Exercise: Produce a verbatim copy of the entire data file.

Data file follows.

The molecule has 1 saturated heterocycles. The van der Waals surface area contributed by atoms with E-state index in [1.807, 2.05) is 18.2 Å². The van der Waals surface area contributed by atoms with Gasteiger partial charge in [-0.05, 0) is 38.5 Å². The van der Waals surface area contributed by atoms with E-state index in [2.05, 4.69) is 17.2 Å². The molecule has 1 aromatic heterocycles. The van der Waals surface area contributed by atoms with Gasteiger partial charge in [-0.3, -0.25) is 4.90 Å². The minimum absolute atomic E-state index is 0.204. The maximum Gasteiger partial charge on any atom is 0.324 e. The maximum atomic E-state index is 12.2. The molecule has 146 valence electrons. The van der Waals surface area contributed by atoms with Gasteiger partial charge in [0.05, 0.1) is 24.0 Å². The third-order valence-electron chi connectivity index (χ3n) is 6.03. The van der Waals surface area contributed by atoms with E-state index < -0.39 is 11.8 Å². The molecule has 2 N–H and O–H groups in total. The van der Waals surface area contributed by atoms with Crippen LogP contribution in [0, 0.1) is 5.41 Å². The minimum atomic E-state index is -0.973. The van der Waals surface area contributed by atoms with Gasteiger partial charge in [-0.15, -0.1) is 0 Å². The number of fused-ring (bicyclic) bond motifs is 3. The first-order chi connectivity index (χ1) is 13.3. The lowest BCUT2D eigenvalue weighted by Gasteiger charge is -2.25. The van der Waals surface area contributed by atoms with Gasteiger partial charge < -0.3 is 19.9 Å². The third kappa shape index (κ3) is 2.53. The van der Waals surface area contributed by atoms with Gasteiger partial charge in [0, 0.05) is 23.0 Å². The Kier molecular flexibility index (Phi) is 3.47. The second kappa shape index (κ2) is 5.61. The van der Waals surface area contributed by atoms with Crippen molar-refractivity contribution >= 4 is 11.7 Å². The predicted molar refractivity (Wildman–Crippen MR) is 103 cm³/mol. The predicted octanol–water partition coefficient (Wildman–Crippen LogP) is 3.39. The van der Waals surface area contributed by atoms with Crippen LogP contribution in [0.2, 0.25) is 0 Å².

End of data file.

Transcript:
The molecule has 1 saturated heterocycles. The van der Waals surface area contributed by atoms with E-state index in [1.807, 2.05) is 18.2 Å². The van der Waals surface area contributed by atoms with Gasteiger partial charge in [-0.05, 0) is 38.5 Å². The van der Waals surface area contributed by atoms with E-state index in [2.05, 4.69) is 17.2 Å². The molecule has 1 aromatic heterocycles. The van der Waals surface area contributed by atoms with Gasteiger partial charge in [-0.3, -0.25) is 4.90 Å². The minimum absolute atomic E-state index is 0.204. The maximum Gasteiger partial charge on any atom is 0.324 e. The maximum atomic E-state index is 12.2. The molecule has 146 valence electrons. The van der Waals surface area contributed by atoms with Gasteiger partial charge in [0.05, 0.1) is 24.0 Å². The third-order valence-electron chi connectivity index (χ3n) is 6.03. The van der Waals surface area contributed by atoms with E-state index < -0.39 is 11.8 Å². The molecule has 2 N–H and O–H groups in total. The van der Waals surface area contributed by atoms with Crippen LogP contribution in [0, 0.1) is 5.41 Å². The minimum atomic E-state index is -0.973. The van der Waals surface area contributed by atoms with Gasteiger partial charge in [-0.15, -0.1) is 0 Å². The number of fused-ring (bicyclic) bond motifs is 3. The first-order chi connectivity index (χ1) is 13.3. The lowest BCUT2D eigenvalue weighted by Gasteiger charge is -2.25. The van der Waals surface area contributed by atoms with Gasteiger partial charge < -0.3 is 19.9 Å². The third kappa shape index (κ3) is 2.53. The van der Waals surface area contributed by atoms with Gasteiger partial charge in [0, 0.05) is 23.0 Å². The Kier molecular flexibility index (Phi) is 3.47. The second kappa shape index (κ2) is 5.61. The van der Waals surface area contributed by atoms with Crippen molar-refractivity contribution >= 4 is 11.7 Å². The predicted molar refractivity (Wildman–Crippen MR) is 103 cm³/mol. The predicted octanol–water partition coefficient (Wildman–Crippen LogP) is 3.39. The van der Waals surface area contributed by atoms with Crippen LogP contribution in [0.2, 0.25) is 0 Å².